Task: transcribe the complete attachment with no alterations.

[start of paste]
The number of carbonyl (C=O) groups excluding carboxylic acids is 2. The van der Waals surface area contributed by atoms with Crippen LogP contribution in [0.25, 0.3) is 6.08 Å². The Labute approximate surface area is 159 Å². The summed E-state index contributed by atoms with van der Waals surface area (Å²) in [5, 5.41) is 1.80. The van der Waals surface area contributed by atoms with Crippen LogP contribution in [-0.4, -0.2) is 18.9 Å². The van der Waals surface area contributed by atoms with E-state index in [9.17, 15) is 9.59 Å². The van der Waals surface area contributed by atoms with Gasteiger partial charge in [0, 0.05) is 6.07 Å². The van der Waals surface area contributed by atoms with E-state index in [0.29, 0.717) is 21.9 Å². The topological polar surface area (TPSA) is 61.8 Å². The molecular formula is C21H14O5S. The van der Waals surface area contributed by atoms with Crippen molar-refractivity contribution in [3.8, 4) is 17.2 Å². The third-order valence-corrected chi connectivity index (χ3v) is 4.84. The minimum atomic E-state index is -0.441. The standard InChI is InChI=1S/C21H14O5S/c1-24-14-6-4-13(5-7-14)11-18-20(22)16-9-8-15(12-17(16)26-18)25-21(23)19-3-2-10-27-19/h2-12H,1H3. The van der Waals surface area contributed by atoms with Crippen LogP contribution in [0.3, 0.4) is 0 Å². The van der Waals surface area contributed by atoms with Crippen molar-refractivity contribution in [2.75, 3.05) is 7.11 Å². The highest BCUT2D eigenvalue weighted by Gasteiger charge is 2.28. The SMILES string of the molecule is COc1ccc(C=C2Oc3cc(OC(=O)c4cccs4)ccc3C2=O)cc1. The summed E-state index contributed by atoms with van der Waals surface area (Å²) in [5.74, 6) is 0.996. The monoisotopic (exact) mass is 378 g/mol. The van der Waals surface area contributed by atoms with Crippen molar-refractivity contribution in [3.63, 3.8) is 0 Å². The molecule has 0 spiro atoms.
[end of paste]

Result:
The number of carbonyl (C=O) groups excluding carboxylic acids is 2. The van der Waals surface area contributed by atoms with Crippen LogP contribution in [0.25, 0.3) is 6.08 Å². The Labute approximate surface area is 159 Å². The summed E-state index contributed by atoms with van der Waals surface area (Å²) in [5, 5.41) is 1.80. The van der Waals surface area contributed by atoms with Crippen LogP contribution in [-0.4, -0.2) is 18.9 Å². The van der Waals surface area contributed by atoms with E-state index in [9.17, 15) is 9.59 Å². The van der Waals surface area contributed by atoms with Gasteiger partial charge in [0, 0.05) is 6.07 Å². The van der Waals surface area contributed by atoms with E-state index in [0.29, 0.717) is 21.9 Å². The topological polar surface area (TPSA) is 61.8 Å². The molecular formula is C21H14O5S. The van der Waals surface area contributed by atoms with Crippen molar-refractivity contribution in [3.8, 4) is 17.2 Å². The third-order valence-corrected chi connectivity index (χ3v) is 4.84. The minimum atomic E-state index is -0.441. The standard InChI is InChI=1S/C21H14O5S/c1-24-14-6-4-13(5-7-14)11-18-20(22)16-9-8-15(12-17(16)26-18)25-21(23)19-3-2-10-27-19/h2-12H,1H3. The van der Waals surface area contributed by atoms with Crippen LogP contribution in [0.3, 0.4) is 0 Å². The van der Waals surface area contributed by atoms with Crippen molar-refractivity contribution in [2.75, 3.05) is 7.11 Å². The highest BCUT2D eigenvalue weighted by Gasteiger charge is 2.28. The SMILES string of the molecule is COc1ccc(C=C2Oc3cc(OC(=O)c4cccs4)ccc3C2=O)cc1. The summed E-state index contributed by atoms with van der Waals surface area (Å²) in [5.74, 6) is 0.996. The monoisotopic (exact) mass is 378 g/mol. The van der Waals surface area contributed by atoms with Crippen molar-refractivity contribution in [3.63, 3.8) is 0 Å². The molecule has 0 spiro atoms.